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Florida vs. federal government: Gov. DeSantis’ battle against health insurance guidelines for kids hits roadblock


Florida – In a significant legal decision last Friday, a U.S. district judge dismissed a lawsuit brought by the state of Florida against new federal guidelines concerning the Children’s Health Insurance Program (CHIP), which provides subsidized health insurance to children. The court’s decision underscores a pivotal moment in the ongoing discussion about health insurance policies for lower-income families in the United States.

Florida vs. federal government: Gov. DeSantis' battle against health insurance guidelines for kids hits roadblock

Judge William Jung of Tampa issued a 16-page ruling that has pivotal implications for how states interact with federal guidelines regarding subsidized health insurance. The lawsuit, initiated by Florida in February, targeted the new federal stipulations that prevent states from discontinuing coverage for children once they have been deemed eligible for the program, even if premiums are not paid.

Florida’s challenge was rooted in concerns that the new guidelines would allow coverage to continue for months without the payment of premiums, potentially destabilizing the financial underpinnings of the program. According to the state, family payments are crucial for “maintaining the long-term stability” of the KidCare program, as it is known in Florida, where families typically pay $15 or $20 a month for coverage.

However, Judge Jung, appointed by former President Donald Trump, concluded that Florida should have first sought an administrative resolution with the Centers for Medicare & Medicaid Services (CMS) before approaching the courts. The judge emphasized that the CMS had issued the new guidelines through a “frequently asked questions” document in the fall of 2023 and had asked states to amend their CHIP plans accordingly.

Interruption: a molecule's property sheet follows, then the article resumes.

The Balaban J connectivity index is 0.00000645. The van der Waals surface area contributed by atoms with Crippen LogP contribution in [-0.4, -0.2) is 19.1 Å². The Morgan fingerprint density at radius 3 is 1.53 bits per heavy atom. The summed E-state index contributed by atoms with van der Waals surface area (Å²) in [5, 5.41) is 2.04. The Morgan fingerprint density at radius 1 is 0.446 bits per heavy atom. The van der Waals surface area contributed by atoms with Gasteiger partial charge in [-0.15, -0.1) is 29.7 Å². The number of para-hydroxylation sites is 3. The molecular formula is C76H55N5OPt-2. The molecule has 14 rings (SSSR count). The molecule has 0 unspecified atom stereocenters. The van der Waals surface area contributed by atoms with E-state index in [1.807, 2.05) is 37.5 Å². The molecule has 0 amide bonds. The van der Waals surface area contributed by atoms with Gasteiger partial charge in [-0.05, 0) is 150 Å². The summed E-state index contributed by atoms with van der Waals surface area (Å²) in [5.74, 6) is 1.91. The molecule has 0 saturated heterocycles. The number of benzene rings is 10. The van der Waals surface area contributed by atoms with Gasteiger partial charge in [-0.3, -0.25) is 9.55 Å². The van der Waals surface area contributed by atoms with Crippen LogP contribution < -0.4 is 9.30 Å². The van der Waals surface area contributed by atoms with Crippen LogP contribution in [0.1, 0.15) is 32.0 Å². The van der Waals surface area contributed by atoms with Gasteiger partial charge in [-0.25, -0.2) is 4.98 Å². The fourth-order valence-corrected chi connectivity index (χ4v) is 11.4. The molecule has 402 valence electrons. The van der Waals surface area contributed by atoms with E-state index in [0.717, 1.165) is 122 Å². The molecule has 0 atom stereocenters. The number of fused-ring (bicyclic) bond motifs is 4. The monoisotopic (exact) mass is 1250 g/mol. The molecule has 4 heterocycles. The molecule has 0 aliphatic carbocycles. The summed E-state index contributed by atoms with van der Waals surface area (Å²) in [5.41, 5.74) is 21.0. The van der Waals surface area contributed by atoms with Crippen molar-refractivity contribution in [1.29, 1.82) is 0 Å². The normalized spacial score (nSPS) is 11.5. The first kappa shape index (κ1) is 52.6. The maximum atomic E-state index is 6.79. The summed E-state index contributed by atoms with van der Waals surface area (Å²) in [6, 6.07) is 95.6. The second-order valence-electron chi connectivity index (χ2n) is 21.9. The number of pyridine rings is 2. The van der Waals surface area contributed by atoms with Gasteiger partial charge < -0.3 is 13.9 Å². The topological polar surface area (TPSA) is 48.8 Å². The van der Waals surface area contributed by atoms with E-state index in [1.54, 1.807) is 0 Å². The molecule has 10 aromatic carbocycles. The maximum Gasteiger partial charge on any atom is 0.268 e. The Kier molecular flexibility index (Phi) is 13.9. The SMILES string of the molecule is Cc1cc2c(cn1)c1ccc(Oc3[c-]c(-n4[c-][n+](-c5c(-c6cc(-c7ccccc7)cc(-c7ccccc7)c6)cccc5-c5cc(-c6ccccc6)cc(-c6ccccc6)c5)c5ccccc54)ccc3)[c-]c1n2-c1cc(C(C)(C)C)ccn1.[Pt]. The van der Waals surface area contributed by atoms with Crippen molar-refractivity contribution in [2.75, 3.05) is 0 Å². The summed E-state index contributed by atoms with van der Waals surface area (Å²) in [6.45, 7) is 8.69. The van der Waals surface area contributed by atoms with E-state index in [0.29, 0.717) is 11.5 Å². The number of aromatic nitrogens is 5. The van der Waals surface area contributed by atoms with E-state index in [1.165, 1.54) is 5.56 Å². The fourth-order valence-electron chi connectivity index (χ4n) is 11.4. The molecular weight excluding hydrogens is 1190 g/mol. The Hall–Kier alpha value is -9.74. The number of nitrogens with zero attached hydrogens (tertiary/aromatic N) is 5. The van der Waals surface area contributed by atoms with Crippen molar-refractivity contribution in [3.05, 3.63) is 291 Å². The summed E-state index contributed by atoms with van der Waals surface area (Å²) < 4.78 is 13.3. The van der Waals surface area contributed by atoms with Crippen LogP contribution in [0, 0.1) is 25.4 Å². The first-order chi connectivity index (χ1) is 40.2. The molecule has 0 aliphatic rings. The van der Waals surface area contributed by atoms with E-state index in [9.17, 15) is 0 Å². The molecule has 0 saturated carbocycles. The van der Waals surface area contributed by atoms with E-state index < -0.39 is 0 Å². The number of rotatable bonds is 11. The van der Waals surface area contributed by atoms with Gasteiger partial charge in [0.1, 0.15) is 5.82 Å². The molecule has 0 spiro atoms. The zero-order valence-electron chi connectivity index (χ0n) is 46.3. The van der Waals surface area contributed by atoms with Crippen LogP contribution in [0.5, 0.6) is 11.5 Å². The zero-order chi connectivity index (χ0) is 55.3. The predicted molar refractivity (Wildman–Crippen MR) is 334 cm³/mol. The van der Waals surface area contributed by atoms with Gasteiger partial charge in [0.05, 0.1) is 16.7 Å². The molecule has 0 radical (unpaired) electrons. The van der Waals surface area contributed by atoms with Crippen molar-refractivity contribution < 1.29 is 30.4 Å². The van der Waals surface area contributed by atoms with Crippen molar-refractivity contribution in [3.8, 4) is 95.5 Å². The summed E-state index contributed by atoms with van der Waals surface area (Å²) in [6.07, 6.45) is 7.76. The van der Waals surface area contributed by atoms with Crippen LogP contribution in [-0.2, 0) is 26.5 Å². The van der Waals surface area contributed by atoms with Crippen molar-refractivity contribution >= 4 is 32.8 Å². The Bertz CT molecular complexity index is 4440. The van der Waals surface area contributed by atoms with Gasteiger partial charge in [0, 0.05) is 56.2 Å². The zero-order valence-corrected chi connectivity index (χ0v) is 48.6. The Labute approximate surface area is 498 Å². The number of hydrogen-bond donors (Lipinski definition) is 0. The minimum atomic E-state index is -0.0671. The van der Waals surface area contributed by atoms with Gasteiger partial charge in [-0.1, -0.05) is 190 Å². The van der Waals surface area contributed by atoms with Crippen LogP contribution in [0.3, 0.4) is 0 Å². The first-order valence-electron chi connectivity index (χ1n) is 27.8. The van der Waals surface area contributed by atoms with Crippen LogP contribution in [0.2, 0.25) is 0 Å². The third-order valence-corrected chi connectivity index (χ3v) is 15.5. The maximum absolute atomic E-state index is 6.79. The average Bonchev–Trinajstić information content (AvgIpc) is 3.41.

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“Rather than submitting an amended plan or risking an adverse determination, Florida filed this action in federal court seeking a preliminary injunction. This Florida cannot do,” Jung wrote, dismissing the lawsuit and the request for a preliminary injunction.

The judge’s decision highlighted the complex legal framework governing federal and state interactions over health policy, particularly under the Administrative Procedure Act (APA). Judge Jung noted that interpreting the Medicaid and CHIP statutes “falls squarely within CMS’ realm of expertise,” acknowledging the complexities involved in managing these programs.

This legal outcome aligns with the arguments presented by U.S. Department of Justice attorneys, who defended the new guidelines as a proper implementation of the Consolidated Appropriations Act, 2023. These changes aim to reduce the administrative burdens and coverage lapses caused by frequent cycles of termination and re-enrollment, commonly referred to as ‘churn,’ which can disrupt continuous care for vulnerable children.

Future of Florida’s CHIP and Potential Expansion

Florida’s children’s health insurance program, dating back to the 1990s, currently offers subsidized insurance to families with incomes up to 210 percent of the federal poverty level. In an effort to expand these benefits, the Florida Legislature and Governor Ron DeSantis last year passed legislation to increase eligibility to 300 percent of the poverty level, albeit with higher premiums.

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However, the state’s plans hinge on federal approval, which now appears contingent on Florida adhering to the newly established federal guidelines regarding continuous eligibility. The CMS has explicitly indicated that it would not approve Florida’s proposed program expansion without modifications that prevent the disenrollment of eligible children for nonpayment of premiums during the eligibility period.

The recent court decision not only reaffirms the federal government’s authority over state-administered health programs but also sets a precedent for how disputes over such guidelines are to be resolved, emphasizing the necessity for states to engage with federal agencies through established administrative channels before resorting to litigation. As the legal and policy landscapes continue to evolve, the implications of this ruling will likely influence the administration of children’s health insurance programs across the nation.

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